From the penthouse rec room of an apartment tower overlooking West Brickell, Miami’s former mayor is going off.
He’s accused his opponent in Tuesday’s election for Miami City Commission of committing perjury and voter fraud. He’s made vague allusions to Chavista money. And he’s promised that if elected, he’ll stop a mysterious group of “influence peddlers” from having the run of things at City Hall.
But surrounded by news cameras, the man who taught Miami how to treat politics as war holds up an attack ad accusing him of “corruption,” because he wants reporters to know that he was attacked first: “I didn’t want to have to do this.”
But he had to. He’s Joe Carollo.
For much of the past 40 years, long before Donald Trump brought his strongman act to the White House, Carollo has proved that tossing bombs at opponents and warring with the media could at least gain you access to Dinner Key. Since the former cop was first elected in 1979 at the age of 24, he’s been arguably the most imposing figure at Miami City Hall, where he famously proved the 1997 mayor’s race had been tainted by voter fraud.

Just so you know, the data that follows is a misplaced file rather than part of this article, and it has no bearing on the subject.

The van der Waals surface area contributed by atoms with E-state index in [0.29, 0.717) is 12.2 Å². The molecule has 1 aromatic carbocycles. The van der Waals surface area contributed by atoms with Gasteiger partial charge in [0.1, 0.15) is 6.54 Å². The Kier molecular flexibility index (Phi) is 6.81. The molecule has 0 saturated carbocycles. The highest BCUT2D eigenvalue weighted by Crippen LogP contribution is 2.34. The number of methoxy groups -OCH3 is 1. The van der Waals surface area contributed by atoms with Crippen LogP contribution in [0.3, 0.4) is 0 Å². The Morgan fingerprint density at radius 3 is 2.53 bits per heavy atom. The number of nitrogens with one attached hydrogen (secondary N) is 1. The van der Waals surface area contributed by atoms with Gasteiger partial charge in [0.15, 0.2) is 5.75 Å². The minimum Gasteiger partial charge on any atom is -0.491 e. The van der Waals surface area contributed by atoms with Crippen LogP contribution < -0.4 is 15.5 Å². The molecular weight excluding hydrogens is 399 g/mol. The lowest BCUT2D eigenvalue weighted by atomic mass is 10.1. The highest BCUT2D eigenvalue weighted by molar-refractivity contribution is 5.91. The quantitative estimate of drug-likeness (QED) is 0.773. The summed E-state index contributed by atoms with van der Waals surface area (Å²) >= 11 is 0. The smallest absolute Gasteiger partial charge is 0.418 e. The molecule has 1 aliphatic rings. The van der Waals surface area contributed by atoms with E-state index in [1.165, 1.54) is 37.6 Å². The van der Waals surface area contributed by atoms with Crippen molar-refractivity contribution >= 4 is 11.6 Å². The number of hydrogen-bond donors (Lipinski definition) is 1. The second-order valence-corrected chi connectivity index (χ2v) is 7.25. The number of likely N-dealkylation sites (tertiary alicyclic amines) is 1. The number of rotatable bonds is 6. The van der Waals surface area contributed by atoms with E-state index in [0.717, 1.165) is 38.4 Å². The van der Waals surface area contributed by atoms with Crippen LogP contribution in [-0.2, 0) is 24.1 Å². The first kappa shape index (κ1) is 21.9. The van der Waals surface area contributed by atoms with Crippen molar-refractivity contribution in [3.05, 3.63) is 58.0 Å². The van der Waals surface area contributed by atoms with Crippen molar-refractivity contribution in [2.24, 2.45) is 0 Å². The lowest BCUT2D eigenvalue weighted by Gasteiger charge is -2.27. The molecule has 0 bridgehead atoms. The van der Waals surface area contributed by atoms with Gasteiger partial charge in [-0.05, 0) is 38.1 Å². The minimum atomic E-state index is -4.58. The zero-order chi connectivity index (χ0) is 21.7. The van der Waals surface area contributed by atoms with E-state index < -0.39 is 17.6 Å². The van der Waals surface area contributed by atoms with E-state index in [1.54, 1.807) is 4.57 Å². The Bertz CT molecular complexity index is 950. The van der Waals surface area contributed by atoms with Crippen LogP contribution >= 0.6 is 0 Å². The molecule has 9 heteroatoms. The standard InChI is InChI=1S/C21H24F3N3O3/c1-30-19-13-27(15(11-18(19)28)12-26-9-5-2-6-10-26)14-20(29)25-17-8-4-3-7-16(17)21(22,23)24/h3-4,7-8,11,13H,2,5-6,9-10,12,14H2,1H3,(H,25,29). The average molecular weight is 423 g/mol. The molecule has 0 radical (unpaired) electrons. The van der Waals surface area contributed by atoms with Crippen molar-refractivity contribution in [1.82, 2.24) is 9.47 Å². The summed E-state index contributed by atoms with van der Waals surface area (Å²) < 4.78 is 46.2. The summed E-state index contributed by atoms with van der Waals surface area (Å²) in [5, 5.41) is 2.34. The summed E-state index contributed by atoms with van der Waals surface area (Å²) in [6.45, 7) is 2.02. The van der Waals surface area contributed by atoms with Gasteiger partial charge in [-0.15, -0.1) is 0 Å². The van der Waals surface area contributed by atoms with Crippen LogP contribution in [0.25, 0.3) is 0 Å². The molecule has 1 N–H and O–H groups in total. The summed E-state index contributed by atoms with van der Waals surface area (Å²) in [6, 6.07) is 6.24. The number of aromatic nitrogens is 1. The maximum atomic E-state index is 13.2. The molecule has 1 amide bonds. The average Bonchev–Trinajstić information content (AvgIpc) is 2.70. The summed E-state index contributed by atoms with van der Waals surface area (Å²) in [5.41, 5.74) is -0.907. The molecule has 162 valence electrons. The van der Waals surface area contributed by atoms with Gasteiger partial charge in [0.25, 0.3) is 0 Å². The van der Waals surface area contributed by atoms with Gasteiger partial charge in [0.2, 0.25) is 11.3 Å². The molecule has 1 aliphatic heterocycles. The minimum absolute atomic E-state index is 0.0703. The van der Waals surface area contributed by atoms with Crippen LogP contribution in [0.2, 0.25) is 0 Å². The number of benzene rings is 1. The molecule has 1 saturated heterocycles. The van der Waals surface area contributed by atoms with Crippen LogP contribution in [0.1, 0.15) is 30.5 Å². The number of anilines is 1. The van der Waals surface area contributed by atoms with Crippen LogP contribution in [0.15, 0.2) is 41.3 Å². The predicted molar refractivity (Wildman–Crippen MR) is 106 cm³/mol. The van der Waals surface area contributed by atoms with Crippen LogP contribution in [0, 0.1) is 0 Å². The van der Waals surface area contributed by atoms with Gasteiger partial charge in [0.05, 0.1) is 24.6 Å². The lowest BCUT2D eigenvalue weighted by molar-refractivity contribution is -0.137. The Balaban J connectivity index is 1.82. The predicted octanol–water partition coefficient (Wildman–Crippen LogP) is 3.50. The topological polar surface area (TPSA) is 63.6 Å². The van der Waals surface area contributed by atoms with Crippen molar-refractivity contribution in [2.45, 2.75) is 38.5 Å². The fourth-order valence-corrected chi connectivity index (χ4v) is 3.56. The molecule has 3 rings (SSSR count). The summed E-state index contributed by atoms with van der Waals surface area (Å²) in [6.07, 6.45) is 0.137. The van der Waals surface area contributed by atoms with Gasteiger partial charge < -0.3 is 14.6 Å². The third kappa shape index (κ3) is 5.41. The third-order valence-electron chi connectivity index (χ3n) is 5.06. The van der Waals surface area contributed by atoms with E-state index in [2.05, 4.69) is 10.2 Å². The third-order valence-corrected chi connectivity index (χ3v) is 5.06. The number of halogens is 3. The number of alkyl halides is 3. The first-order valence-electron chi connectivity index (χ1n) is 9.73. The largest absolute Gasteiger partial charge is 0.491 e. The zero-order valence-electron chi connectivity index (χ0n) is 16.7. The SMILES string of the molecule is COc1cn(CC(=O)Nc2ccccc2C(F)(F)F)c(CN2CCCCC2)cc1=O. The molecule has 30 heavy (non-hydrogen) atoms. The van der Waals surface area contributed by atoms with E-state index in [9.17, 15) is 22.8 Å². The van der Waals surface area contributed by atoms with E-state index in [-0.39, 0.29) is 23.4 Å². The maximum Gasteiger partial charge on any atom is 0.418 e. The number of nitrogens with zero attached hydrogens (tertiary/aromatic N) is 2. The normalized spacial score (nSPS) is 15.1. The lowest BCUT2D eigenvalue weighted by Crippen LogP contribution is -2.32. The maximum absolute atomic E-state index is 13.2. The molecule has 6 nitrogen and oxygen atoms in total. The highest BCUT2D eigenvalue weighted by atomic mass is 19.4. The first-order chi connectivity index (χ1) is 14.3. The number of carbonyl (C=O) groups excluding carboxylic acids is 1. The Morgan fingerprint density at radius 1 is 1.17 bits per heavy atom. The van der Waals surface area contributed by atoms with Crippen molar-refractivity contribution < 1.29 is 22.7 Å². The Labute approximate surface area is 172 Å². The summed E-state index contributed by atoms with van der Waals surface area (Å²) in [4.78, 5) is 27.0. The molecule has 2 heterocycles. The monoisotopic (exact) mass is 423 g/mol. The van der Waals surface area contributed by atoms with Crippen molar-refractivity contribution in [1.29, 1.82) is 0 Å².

Now, after a 16-year hiatus from campaigning, and at the age of 62, he’s resurrected his career using the same tactics that once elevated him to the heights of power at City Hall. They’ve brought him to the brink of a triumphant return. But can they still put him over the top?